Rome may be burning (figuratively) due to the coronavirus, but in 2019 the entertainment industry was looking rosy.
The Motion Picture Association of America March 11 released a report finding the global entertainment market in 2019 topped $101 billion in revenue for the first time ever.
Domestic theatrical, home and mobile entertainment topped $36 billion, up 4% from 2018 and 25% from 2015. The international box office topped $30 billion for the first time, while worldwide home and mobile entertainment reached $58.8 billion in revenue — largely driven by streaming video, including Netflix and Amazon Prime Video. Indeed, Netflix joined the MPAA in 2019.
The U.S. digital entertainment revenue increased 18% from 2018, while international digital revenue increased 29%. The global SVOD market saw subscriptions reach 864 million, up 28% from 2018. Notably, cable remains the top pay-TV revenue generator with $116 billion in 2019.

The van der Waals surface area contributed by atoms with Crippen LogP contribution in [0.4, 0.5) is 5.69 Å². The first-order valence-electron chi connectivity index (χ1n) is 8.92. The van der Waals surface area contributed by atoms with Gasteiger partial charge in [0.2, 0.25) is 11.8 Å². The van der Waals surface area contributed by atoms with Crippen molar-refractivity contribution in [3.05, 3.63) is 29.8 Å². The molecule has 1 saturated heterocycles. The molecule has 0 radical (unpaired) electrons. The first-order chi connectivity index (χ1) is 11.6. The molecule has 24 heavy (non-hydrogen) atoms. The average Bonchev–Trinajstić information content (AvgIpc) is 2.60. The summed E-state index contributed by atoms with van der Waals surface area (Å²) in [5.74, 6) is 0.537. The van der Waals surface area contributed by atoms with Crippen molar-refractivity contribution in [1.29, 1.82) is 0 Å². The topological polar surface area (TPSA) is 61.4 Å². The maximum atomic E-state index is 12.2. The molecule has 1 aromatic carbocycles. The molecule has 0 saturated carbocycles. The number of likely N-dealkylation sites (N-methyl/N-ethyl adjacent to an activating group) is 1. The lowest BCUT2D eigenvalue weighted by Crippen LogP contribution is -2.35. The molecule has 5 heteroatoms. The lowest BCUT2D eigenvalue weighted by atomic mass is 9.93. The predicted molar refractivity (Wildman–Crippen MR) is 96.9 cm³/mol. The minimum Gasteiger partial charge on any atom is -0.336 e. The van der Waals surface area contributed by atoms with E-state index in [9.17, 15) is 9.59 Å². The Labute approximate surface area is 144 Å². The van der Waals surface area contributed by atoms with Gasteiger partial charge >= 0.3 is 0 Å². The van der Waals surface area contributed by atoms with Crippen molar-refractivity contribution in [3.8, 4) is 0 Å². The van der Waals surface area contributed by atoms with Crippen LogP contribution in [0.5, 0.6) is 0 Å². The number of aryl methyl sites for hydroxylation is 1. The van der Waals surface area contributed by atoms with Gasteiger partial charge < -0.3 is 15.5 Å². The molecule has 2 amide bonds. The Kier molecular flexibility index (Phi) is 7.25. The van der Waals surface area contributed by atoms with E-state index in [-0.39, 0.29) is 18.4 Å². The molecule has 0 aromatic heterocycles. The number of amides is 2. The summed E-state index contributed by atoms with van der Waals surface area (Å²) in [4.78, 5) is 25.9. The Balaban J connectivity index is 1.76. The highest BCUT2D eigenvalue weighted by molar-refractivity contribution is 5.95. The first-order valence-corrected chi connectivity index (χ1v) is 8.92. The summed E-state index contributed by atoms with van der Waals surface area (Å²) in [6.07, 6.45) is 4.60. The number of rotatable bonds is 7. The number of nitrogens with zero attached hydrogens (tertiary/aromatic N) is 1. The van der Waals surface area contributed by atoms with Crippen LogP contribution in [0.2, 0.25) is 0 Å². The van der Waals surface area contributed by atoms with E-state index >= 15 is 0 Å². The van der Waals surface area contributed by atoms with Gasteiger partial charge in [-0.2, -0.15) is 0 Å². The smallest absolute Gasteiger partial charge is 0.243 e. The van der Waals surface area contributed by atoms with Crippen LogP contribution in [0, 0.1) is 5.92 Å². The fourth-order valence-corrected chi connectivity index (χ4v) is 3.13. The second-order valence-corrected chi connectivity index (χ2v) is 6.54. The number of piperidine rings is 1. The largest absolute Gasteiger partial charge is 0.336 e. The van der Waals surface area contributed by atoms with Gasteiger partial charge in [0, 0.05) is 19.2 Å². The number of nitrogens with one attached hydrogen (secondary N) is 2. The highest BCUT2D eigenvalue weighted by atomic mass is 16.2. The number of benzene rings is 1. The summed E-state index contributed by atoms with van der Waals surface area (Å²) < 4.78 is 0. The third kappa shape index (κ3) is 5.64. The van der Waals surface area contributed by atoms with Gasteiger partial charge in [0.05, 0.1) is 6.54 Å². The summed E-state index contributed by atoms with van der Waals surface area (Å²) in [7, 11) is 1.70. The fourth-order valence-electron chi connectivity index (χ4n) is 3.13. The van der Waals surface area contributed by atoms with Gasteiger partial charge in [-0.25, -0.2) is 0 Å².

“The film, television, and streaming industry continues to transform at breakneck pace, and this report shows that audiences are the big winners,” Charles Rivkin, CEO of the MPAA, said in the report. “Most importantly, our industry continues to innovate and deliver great storytelling for movie and TV fans — where, when, and how they want it.”
The top-grossing movie of 2019, according to Box Office Mojo, was Avengers: Endgame, with a worldwide gross of nearly $2.8 billion. Second and third place went to two other Disney films, The Lion King and Frozen II, which took in just under $1.66 billion and $1.45 billion, respectively. Sony Pictures’ Spider-Man: Far From Home came in at No. 4, with just over $1.13 billion. A fourth Disney film, Captain Marvel, finished fifth with a worldwide box office tally of just under $1.13 billion.
The report made no mention of the coronavirus, which has shuttered movie theaters globally and caused havoc for Hollywood productions, studio operations and releases. Instead, the MPAA outlined that 85% of children and 55% of adults watch movies and TV shows on portable devices.
“Our industry remains focused on better representation not only because it’s the right thing to do, but because it’s also good business,” Rivkin said.